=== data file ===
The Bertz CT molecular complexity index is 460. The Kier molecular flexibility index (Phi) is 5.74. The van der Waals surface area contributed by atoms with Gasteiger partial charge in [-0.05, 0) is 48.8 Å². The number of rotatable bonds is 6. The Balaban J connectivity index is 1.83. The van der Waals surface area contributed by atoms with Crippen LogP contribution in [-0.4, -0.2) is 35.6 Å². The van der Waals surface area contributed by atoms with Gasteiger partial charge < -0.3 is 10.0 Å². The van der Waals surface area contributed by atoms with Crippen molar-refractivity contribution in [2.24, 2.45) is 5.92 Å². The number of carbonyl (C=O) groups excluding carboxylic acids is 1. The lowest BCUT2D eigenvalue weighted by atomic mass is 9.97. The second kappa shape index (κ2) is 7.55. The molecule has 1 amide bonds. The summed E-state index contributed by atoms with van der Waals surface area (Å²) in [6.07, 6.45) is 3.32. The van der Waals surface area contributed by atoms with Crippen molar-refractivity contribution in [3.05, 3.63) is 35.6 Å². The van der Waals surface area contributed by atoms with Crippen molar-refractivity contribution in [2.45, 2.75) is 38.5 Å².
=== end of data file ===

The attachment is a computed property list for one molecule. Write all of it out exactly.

The Bertz CT molecular complexity index is 460. The Kier molecular flexibility index (Phi) is 5.74. The van der Waals surface area contributed by atoms with Gasteiger partial charge in [-0.05, 0) is 48.8 Å². The number of rotatable bonds is 6. The Balaban J connectivity index is 1.83. The van der Waals surface area contributed by atoms with Crippen LogP contribution in [-0.4, -0.2) is 35.6 Å². The van der Waals surface area contributed by atoms with Gasteiger partial charge < -0.3 is 10.0 Å². The van der Waals surface area contributed by atoms with Crippen molar-refractivity contribution in [2.24, 2.45) is 5.92 Å². The number of carbonyl (C=O) groups excluding carboxylic acids is 1. The lowest BCUT2D eigenvalue weighted by atomic mass is 9.97. The second kappa shape index (κ2) is 7.55. The molecule has 1 amide bonds. The summed E-state index contributed by atoms with van der Waals surface area (Å²) in [6.07, 6.45) is 3.32. The van der Waals surface area contributed by atoms with Crippen molar-refractivity contribution in [3.05, 3.63) is 35.6 Å². The van der Waals surface area contributed by atoms with Crippen molar-refractivity contribution in [2.45, 2.75) is 38.5 Å².